New project at MFA in Linn recycles agricultural plastic

Over the past few decades, plastic-wrapped hay bales have transitioned from cutting-edge to commonplace on farms throughout MFA territory. The practice reduces forage drying time, improves quality and protects the bale from weather damage.

Along with these advantages, however, comes a down­side. Proper disposal of the plastic waste is a major problem. An estimated 1 billion pounds of agri­cultural plastic is used every year in the U.S. alone, but very little is recycled. Most is landfilled, buried or burned.

Thanks to a pilot project at MFA Co-op Association in Linn, Mo., local farmers now have a more environmen­tally responsible solution. A new baler that com­presses agricultural plastic wrap was purchased and installed in mid-November, made possible by a $10,000 grant from the Mid-Missouri Solid Waste Management District (MMSWMD). Propo­nents of the program had observed a similar proj­ect under way with dairy producers in Wisconsin, but this is the first of its kind in Missouri.

“We’ve seen a good spark of interest since we got the baler up and running,” said Michael Rost, manager of the MFA Linn facility. “There’s a lot of wrapped hay in this area, and we have tons of plastic that’s been lying around on farms just because there’s no place to take it. There’s a good chance of it ending up littering our fields and waterways. This is a better option.”

Plastic is plentiful on the dairy farm of Alfred Brandt, who milks 140 Holsteins south of Linn. He wraps anywhere from 600 to 1,500 bales of haylage each year and covers his drive-over silage pile with plastic as well. 

With limited disposal options, he’s been burning all that waste plastic—until now. Brandt and his father, Don, delivered their first load to be recycled at MFA on Jan. 14. A month’s worth of plastic filled the back of their flatbed truck.

“There’s too much to put in a little dumpster, and nowhere else to recycle it,” Brandt said. “Anyone who feeds wrapped hay, no matter how good a job you do, the plastic tends to get every­where if you don’t take care of it. So just having a place where somebody can do some good with it, that’s a benefit.”

After two months of operation, MFA has collected about 5 tons of plastic to be recycled, but Rost says he expects that to in­crease as the word spreads. Once 40,000 pounds of compressed bales have been accumulated at the Linn location, Revolution Recycling of Little Rock, Ark., will send a truck to collect it. The recycled material will be turned into plastic pipe for irrigation, benefiting farmers on the back end. While the Arkansas com­pany will not pay MFA for the waste plastic, there will be no charge for picking it up.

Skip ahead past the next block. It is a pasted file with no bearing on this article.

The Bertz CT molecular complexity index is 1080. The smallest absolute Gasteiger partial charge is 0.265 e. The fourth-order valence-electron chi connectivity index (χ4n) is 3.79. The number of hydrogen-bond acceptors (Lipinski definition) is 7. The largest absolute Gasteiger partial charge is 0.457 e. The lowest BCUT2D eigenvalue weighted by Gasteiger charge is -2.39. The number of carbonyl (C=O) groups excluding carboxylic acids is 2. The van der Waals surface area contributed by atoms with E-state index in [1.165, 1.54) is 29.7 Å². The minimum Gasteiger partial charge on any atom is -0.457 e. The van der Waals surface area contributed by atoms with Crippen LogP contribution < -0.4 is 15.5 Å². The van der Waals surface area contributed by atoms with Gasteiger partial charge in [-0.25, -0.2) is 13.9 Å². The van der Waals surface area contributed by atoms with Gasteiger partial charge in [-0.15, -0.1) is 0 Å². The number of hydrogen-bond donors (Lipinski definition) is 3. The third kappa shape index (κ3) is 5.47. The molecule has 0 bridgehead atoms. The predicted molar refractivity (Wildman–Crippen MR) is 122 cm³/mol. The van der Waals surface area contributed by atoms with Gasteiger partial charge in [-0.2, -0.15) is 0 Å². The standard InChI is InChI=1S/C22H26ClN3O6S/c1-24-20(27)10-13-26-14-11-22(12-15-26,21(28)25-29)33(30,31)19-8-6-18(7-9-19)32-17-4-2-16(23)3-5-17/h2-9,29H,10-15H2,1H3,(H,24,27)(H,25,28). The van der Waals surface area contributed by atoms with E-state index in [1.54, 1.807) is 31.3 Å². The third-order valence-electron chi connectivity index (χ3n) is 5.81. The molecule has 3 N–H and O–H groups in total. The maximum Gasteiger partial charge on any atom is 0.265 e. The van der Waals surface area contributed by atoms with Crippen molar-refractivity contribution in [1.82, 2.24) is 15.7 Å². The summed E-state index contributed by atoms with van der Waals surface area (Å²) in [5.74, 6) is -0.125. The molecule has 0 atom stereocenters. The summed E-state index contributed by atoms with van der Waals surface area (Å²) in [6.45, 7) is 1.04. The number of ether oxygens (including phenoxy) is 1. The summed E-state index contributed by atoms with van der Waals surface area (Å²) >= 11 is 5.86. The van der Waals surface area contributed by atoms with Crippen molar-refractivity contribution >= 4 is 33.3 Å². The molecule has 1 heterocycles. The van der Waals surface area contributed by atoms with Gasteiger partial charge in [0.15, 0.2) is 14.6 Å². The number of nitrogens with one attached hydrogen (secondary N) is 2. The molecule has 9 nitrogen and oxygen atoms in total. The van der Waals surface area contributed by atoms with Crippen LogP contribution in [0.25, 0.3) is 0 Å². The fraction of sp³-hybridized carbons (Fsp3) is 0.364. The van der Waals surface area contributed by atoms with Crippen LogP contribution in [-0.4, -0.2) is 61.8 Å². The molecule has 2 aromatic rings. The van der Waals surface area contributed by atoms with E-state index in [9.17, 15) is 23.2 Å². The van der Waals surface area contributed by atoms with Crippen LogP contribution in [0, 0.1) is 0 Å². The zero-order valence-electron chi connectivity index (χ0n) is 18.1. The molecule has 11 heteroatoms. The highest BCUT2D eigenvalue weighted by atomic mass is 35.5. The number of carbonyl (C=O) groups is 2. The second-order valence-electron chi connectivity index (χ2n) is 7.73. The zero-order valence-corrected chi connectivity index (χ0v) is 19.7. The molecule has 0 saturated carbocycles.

“We won’t be making money on this project, but we’re happy to donate some labor to the cause and provide a base of oper­ations to make it happen,” Rost said. “After all, it’s a bene­fit to our farmers.”

Osage County Commissioner John Glavin, who rep­resents the county on the Mid-Missouri Solid Waste board, helped initiate the project in early 2019 along with Lelande Rehard, who was serving as the MMSWMD dis­trict manager at the time. Rost said the project was also sup­ported by the Osage County Extension and Farm Bureau.

“This is a great example of collaboration to reach a shared goal,” said retired Extension Engagement Specialist John Gulick when the grant was approved. “If successful, hopefully the project will be replicated in many agricultural areas of the state.”

Before bringing in their waste plastic to be baled, producers are asked to place it in collection bags provided by Revolution Recycling. This will help officials accurately estimate future costs of similar projects. These waste collection bags are avail­able at MFA in Linn.

However, Rost said that even if producers have not received those bags, MFA will accept any amount of agricultural plastic, even if it’s just a few bales worth.

Plastic bale wrap, silage/grain bags, silo covers, greenhouse film and drip tape are the primary recycling material that will be accepted. The cleaner the wrap, the more effective the pro­cess. Rost cautions farmers to make sure no net wrap or twine is mixed in with the plastic, or Revolution Recycling could cancel its participation.

“The key to making this work is having a place that farmers are already going,” Rost said. “They’ll be able to come here for feed or other supplies, and drop off their plastic at the same time. Someone will be here to help, so it should be a pain-free process.”

Rost is serving as project administrator and hopes that other locations will be identified to expand the recycling’s reach.

“It’s not limited to the Linn area. We’ll take plastic from any farmers who want to bring it here,” he said. “I know there will be some trial and error, but I think it’s definitely going to help the community.”

Producers who want to recycle agricultural plastic are asked to call ahead at 573-897-2157 to ensure MFA staff will be available to operate the baler. Rost requests that recycling only be delivered Monday through Friday because weekends are typically busier for the store.

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